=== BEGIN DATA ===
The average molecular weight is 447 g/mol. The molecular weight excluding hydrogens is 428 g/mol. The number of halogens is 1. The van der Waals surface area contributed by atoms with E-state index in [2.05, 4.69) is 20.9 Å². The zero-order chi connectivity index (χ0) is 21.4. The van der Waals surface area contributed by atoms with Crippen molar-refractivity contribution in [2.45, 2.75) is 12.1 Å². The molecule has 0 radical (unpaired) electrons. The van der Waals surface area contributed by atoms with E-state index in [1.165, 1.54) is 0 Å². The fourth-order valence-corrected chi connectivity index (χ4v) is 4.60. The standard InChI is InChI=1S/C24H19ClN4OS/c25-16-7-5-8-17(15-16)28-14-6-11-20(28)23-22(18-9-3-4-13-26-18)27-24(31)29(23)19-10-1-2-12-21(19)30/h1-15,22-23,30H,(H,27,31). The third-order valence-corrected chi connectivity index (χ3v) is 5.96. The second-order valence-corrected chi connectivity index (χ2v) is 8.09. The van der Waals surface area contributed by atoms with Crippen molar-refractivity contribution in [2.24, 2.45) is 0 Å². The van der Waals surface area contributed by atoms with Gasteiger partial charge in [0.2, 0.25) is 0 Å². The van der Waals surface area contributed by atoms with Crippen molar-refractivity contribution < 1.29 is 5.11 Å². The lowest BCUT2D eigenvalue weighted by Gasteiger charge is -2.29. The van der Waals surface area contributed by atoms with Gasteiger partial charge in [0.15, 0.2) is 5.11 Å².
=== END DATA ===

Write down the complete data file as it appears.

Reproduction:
The average molecular weight is 447 g/mol. The molecular weight excluding hydrogens is 428 g/mol. The number of halogens is 1. The van der Waals surface area contributed by atoms with E-state index in [2.05, 4.69) is 20.9 Å². The zero-order chi connectivity index (χ0) is 21.4. The van der Waals surface area contributed by atoms with Crippen molar-refractivity contribution in [2.45, 2.75) is 12.1 Å². The molecule has 0 radical (unpaired) electrons. The van der Waals surface area contributed by atoms with E-state index in [1.165, 1.54) is 0 Å². The fourth-order valence-corrected chi connectivity index (χ4v) is 4.60. The standard InChI is InChI=1S/C24H19ClN4OS/c25-16-7-5-8-17(15-16)28-14-6-11-20(28)23-22(18-9-3-4-13-26-18)27-24(31)29(23)19-10-1-2-12-21(19)30/h1-15,22-23,30H,(H,27,31). The third-order valence-corrected chi connectivity index (χ3v) is 5.96. The second-order valence-corrected chi connectivity index (χ2v) is 8.09. The van der Waals surface area contributed by atoms with Crippen molar-refractivity contribution in [2.24, 2.45) is 0 Å². The van der Waals surface area contributed by atoms with Gasteiger partial charge in [0.2, 0.25) is 0 Å². The van der Waals surface area contributed by atoms with Crippen molar-refractivity contribution < 1.29 is 5.11 Å². The lowest BCUT2D eigenvalue weighted by Gasteiger charge is -2.29. The van der Waals surface area contributed by atoms with Gasteiger partial charge in [0.15, 0.2) is 5.11 Å².